Advertising Week Europe – a jammed packed week of the world’s best and brightest discussing latest trends that will shape and influence the industry. From Hollywood star Salma Hayek to swimmer Rebecca Arlington and Yannick Bolloré, chief executive of Havas; the week was certainly entertaining. But what did we learn? Here are my five takeaway points:
1. Marketing is actually just like Tinder
The former Red Bull UK marketing director Huib Van Bockel claimed that marketing today is ‘like Tinder’ and called out the need for brands to react faster to the pace of disruption.
According to Bockel, two things have changed: firstly, brands have to communicate with consumers constantly, particularly via social, and secondly, the once standard 30 seconds of advertising is non-existent in today’s impatient landscape.
As a result marketing has become like Tinder; in one second you decide to engage with that content or swipe it away, and that’s what brands have to get used to.
2. Authenticity is key
Authenticity was a theme that speaker after speaker came back to on the stages surrounding Ad Week’s BAFTA headquarters. All agreed that audiences demand it; many warned that marketing success depends upon it; but few could offer a simple, risk-free path to achieving it.
Interestingly this is also true for brand partnerships: Cassandra Gracey, the agent of Ellie Goulding and Rita Ora claimed that brands that want to successfully work with bands need "authenticity in a deal”. She supported this claim by revealing that Goulding wouldn’t do a deal with Coca-Cola, because she doesn’t drink it.
3. Don’t look for quick wins
According to Andrew Warner, vice-president of marketing at Monster, marketers are falling into the trap of doing things that are easily measurable in the short-term rather than focusing on more traditional forms of media that could deliver longer-term benefits.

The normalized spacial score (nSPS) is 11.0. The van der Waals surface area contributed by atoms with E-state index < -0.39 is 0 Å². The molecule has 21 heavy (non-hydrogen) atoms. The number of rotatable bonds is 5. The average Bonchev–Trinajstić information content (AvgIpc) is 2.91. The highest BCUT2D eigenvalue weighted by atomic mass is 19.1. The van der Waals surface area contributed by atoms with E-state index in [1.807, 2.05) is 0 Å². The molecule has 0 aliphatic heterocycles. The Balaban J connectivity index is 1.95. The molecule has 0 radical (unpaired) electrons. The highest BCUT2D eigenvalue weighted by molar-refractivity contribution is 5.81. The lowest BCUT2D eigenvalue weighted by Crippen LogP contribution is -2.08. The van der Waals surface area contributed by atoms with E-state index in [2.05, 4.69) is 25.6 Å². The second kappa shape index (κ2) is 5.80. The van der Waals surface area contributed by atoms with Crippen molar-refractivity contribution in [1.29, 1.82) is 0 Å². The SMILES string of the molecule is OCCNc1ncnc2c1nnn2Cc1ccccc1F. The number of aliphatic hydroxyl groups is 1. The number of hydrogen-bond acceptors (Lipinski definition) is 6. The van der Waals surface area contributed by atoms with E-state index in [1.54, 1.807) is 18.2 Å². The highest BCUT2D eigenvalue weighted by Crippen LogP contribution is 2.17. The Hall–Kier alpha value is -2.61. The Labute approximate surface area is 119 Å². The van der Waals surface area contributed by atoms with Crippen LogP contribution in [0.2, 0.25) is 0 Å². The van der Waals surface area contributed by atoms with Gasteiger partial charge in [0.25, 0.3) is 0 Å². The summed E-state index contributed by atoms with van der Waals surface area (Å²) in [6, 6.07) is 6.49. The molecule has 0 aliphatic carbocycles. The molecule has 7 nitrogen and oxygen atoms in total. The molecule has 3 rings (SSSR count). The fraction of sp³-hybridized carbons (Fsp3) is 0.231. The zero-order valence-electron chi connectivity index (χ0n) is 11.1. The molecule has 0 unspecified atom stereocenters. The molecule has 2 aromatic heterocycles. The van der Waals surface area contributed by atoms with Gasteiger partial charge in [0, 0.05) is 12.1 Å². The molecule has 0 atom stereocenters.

He said: “All too often marketers today go for things that show a quick return instead of thinking about the bigger overall business agenda, building a case and arguing it.” Instead he urged that marketers to “think from a commercial perspective, understand the business agenda, and be determined to build and prove hypotheses”.
4. It’s all about the new visual economy
It was discussed how the new visual economy represents a huge opportunity, both for brands and the creative community. A panel discussion reminded marketers that securing the most high profile, or most followed influencer is not always the right strategy for marketers. Instead they should shift their focus to building relationships over time with credible partners.
5. Diversity really does matter
In London, 42 per cent of the population is of black, Asian and minority ethnicity but these groups make up just 13 per cent of the London-centric advertising industry. And women fill just 25.6 per cent of senior roles.
Karen Blackett, chief executive of Mediacom believes that the business case for diversity is really simple. “It is about future proofing your business. It is important to have people in your workforce who can build empathy with different people in the UK.”
Similarly, Ben Bilboul, group chief executive of Karmarama claims that “some of the best creative ideas come when you mix things up, so having a variety of different cultures really helps.”
Ben adds that it’s not just about creativity, “we are the interface between a brand and its customers. If we can’t represent the customer then we’re not doing a good job.”